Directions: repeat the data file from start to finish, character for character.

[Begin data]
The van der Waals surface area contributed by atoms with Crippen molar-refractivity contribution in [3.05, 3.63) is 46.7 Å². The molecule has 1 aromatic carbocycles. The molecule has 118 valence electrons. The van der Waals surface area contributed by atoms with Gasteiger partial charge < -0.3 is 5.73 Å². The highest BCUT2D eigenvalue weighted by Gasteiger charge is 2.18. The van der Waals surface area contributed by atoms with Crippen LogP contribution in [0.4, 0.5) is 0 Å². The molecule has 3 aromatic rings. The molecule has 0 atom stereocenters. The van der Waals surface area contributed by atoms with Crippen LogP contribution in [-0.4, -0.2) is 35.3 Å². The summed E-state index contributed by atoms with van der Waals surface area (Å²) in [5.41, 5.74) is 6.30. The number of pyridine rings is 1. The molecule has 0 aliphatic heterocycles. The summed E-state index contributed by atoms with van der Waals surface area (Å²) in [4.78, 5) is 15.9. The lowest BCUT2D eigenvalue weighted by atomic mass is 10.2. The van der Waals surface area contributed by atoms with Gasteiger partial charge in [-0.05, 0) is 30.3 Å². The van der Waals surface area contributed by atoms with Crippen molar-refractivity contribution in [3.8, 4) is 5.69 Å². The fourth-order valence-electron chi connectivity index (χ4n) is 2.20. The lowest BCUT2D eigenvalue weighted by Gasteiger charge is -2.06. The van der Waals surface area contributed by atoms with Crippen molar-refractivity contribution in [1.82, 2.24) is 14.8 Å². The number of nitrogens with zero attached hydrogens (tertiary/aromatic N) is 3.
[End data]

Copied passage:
The van der Waals surface area contributed by atoms with Crippen molar-refractivity contribution in [3.05, 3.63) is 46.7 Å². The molecule has 1 aromatic carbocycles. The molecule has 118 valence electrons. The van der Waals surface area contributed by atoms with Gasteiger partial charge < -0.3 is 5.73 Å². The highest BCUT2D eigenvalue weighted by Gasteiger charge is 2.18. The van der Waals surface area contributed by atoms with Crippen LogP contribution in [0.4, 0.5) is 0 Å². The molecule has 3 aromatic rings. The molecule has 0 atom stereocenters. The van der Waals surface area contributed by atoms with Crippen LogP contribution in [-0.4, -0.2) is 35.3 Å². The summed E-state index contributed by atoms with van der Waals surface area (Å²) in [5.41, 5.74) is 6.30. The number of pyridine rings is 1. The molecule has 0 aliphatic heterocycles. The summed E-state index contributed by atoms with van der Waals surface area (Å²) in [4.78, 5) is 15.9. The lowest BCUT2D eigenvalue weighted by atomic mass is 10.2. The van der Waals surface area contributed by atoms with Gasteiger partial charge in [-0.05, 0) is 30.3 Å². The van der Waals surface area contributed by atoms with Crippen molar-refractivity contribution in [3.8, 4) is 5.69 Å². The fourth-order valence-electron chi connectivity index (χ4n) is 2.20. The lowest BCUT2D eigenvalue weighted by Gasteiger charge is -2.06. The van der Waals surface area contributed by atoms with Crippen molar-refractivity contribution in [1.82, 2.24) is 14.8 Å². The number of nitrogens with zero attached hydrogens (tertiary/aromatic N) is 3.